“Shed, Part Four”

Writer: Zeb Wells

Penciler: Chris Bachalo and Emma Rios

Inker: Tim Townsend, Jaime Mendoza, Victor Olazaba, Mark Irwin, Chris Bachalo, and Emma Rios

Colorist: Antonio Fabela

Cover Art: Chris Bachalo and Tim Townsend

Variant Cover Art: Mike McKone and Jeromy Cox

Be warned – there are SPOILERS ahead!

The Plot

The Lizard continues to cause people to go bananas.  Spider-Man, with the aid of Connors’ serum, protects himself from the Lizard’s mind control and uses a bit of it to try to turn the Lizard back to humanity.  The Lizard saves Spidey from death by mob.  After a brief moment of clarity, the Lizard runs away.  Peter and Aunt May patch things up.

The Good

Finally!  Not only does this seemingly interminable arc end, but we also knock out the Negative Aunt May story too!



The Bad

Not surprisingly, the conclusion to this arc was as poorly-written and nearly as poorly-illustrated as the first three parts.  While not quite as sickeningly awful, it’s still a pile of dog doo.

Right off the bat in the opening scene, we get another rape.  My God, did we really need this?  This is pretty much the rapingest Spider-Man story already, even before this issue hit.  My God.  And before the sycophants tee off on me with cries of “it was consensual!” you should chew on this: it’s considered rape if the victim is deemed of unclear mind due to drugs, alcohol, etc.  The law doesn’t quite cover having your brain commandeered by a human-sized, cloak-wearing, reptilian supervillain with mind-control abilities, but I’m willing to bet the court would probably consider this one in the “not of sound mind” category.

Spider-Man’s “plan,” if you can even call it that, involves trying to turn the Lizard back to humanity through a combination of Connors’ formula (the one the Doc was using to suppress his transformation at the start of the arc) and an appeal to his human side.  Spidey’s plan for protecting himself from the Lizard’s mind control is to use the formula on himself – because, as he says in the issue, “If it works on him, it has to work on me, right?”  I … just … wow.  Isn’t Peter supposed to be an intelligent guy?  You know what, nevermind – that’s too dumb to even dignify with a discussion, so let’s just move on.

Spider-Man gets jumped by a mob of Lizard-controlled Manhattanites, and Spidey doesn’t fight back because he’s afraid of hurting someone.  Now, I live in New York City.  If a mob of people jumped me with bad intentions (probably rape … I mean, there’s not enough of it in this story already, right?), mind control or not, I’m going to go down swinging.  What’s worse, causing minor injury to a bunch of people trying to kill you dead or getting murdered by a ravenous mob because you’re too much of a weeping sissy to defend yourself?  Forget about whether or not this makes sense in the context of the story, this doesn’t even make sense in any context on this planet.  Punch those bastards!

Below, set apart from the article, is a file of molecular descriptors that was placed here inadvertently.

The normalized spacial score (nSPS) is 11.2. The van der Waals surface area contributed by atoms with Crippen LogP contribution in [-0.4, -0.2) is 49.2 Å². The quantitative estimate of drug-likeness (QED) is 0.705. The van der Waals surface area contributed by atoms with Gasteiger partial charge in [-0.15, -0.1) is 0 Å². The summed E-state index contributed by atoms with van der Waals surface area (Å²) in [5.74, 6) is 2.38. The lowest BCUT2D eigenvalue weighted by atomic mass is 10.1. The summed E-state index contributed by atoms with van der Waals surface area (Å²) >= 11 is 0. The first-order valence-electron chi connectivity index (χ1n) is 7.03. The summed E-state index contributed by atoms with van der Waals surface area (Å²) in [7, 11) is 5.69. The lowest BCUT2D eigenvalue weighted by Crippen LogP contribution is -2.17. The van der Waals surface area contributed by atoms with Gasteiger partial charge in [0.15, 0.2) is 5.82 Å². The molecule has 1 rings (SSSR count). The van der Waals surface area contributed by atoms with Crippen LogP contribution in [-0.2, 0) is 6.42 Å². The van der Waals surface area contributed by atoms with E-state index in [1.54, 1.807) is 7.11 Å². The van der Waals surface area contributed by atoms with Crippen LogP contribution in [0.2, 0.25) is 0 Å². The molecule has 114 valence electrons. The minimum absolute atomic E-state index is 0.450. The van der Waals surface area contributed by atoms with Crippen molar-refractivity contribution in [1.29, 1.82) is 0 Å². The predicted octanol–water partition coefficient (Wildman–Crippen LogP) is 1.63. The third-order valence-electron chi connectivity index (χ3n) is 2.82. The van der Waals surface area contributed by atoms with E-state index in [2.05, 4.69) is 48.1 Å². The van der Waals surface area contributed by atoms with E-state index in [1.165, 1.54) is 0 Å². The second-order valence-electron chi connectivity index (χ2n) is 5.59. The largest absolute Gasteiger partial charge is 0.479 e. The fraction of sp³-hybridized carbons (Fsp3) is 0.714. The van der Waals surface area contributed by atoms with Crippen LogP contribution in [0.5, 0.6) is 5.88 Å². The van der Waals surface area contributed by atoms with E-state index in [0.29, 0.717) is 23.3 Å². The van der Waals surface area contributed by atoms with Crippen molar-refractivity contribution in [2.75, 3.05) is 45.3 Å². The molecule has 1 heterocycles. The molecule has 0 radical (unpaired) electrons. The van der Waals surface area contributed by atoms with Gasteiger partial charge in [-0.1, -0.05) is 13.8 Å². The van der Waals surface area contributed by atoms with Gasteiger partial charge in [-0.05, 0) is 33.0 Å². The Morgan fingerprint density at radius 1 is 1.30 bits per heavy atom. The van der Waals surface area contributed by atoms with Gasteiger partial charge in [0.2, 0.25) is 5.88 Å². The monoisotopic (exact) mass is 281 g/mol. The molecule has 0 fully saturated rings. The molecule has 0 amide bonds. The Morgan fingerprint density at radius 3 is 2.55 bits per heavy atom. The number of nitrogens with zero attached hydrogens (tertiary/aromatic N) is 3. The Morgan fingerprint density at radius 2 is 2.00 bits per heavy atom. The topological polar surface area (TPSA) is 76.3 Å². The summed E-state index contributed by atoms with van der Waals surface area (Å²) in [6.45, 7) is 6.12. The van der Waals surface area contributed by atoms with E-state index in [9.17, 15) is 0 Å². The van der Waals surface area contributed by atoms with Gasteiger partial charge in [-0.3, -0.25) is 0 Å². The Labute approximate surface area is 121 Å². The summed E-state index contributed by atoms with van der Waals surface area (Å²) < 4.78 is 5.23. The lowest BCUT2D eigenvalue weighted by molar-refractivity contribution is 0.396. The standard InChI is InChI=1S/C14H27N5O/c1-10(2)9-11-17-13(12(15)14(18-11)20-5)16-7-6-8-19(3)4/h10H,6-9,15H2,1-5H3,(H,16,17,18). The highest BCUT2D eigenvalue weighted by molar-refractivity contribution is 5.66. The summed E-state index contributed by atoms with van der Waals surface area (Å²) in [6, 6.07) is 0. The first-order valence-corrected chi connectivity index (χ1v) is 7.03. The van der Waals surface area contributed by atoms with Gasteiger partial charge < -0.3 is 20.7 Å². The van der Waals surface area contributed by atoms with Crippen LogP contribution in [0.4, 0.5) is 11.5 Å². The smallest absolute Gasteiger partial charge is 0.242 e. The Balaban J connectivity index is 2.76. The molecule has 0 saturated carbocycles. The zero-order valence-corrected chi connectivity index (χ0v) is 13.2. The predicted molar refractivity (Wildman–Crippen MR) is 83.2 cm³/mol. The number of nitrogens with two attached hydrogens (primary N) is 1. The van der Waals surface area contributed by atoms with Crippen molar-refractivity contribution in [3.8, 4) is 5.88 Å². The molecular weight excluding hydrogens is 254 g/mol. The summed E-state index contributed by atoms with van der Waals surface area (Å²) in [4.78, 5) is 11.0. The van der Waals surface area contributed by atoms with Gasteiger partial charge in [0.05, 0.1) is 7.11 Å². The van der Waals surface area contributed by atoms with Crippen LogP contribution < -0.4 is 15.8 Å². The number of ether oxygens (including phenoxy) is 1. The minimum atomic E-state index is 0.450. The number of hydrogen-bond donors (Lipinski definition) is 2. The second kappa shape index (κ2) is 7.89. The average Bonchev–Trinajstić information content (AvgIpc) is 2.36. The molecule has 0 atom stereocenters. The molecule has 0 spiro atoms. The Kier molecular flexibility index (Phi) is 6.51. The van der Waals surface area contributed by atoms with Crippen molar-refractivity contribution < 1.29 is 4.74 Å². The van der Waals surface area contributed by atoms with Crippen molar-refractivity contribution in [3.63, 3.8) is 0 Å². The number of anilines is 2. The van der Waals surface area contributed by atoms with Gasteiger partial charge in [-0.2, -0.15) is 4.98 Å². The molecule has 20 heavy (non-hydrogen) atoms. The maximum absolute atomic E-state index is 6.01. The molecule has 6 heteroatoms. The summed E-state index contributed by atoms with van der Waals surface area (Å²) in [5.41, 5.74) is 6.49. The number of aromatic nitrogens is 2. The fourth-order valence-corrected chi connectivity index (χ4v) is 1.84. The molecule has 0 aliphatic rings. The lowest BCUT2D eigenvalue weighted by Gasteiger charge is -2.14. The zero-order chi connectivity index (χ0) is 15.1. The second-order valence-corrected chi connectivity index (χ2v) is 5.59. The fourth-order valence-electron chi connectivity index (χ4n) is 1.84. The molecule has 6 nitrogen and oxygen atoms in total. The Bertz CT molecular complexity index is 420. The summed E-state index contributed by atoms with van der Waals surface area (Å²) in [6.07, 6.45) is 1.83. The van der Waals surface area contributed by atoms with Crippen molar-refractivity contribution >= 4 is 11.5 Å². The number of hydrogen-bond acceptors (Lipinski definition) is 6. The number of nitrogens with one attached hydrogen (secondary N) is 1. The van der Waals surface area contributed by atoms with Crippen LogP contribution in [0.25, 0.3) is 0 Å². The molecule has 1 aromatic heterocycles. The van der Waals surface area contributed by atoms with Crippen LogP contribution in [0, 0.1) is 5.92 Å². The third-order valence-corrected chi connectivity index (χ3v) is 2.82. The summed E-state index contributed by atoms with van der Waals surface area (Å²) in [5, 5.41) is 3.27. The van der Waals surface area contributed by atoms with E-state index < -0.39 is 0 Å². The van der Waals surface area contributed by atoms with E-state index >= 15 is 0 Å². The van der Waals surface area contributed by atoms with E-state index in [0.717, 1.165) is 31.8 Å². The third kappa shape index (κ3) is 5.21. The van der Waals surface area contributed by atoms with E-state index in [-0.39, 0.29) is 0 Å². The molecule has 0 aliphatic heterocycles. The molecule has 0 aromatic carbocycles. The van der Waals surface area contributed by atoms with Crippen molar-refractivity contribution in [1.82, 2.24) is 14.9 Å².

At the end of the issue, we finally get resolution to the Negative Aunt May subplot that’s been brewing for far too long.  Peter talks to May, who slips in and out of her negative persona, and she finally snaps back to the real May permanently.  Wait, what?  Since when was Aunt May swapping back and forth?  In all the previous appearances, she was permanently stuck in her negative persona.  That doesn’t make a lick of goddamn sense.

Then again, none of this issue does …

The art shows flashes of competence for a change, but overall it’s still a very poor effort by Bachalo.  I couldn’t even tell what species Spider-Man was supposed to be half the time because his head kept changing shape so drastically.  In one panel, his head looks like a deformed, oblong watermelon.  Amazingly, despite two pencilers and a whopping SIX inkers, the book still shipped late.  If Bachalo spent time drawing things like proper human anatomy and backgrounds, I might understand … but drawing a bunch of amorphous shapes and calling them Spider-Man doesn’t cut it.

Hey, wait a second – didn’t Wells promise that this would be a big Black Cat arc?  Where the hell was she?  Outside of a cameo at the start of issue 630, she didn’t feature in this arc at all …

The Ugly

This really doesn’t relate to the issue specifically, but this is a good spot for me to get it off of my chest: this might be the worst Spider-Man arc that I’ve ever read.

It’s bad enough that they’ve managed to completely and utterly ruin a classic Lee/Ditko villain, but they did it in one of the ugliest, most ploddingly-paced travesties of a story arc that has ever been printed.  Rape, murder, an illogical plotline, rape, bad art, decompression, and rape – a winning combination!

The Bottom Line

This issue isn’t as bad as the two previous ones, but that’s like saying that the best way to be executed is via lethal injection – it still really, really sucks.  1 out of 5 webheads.

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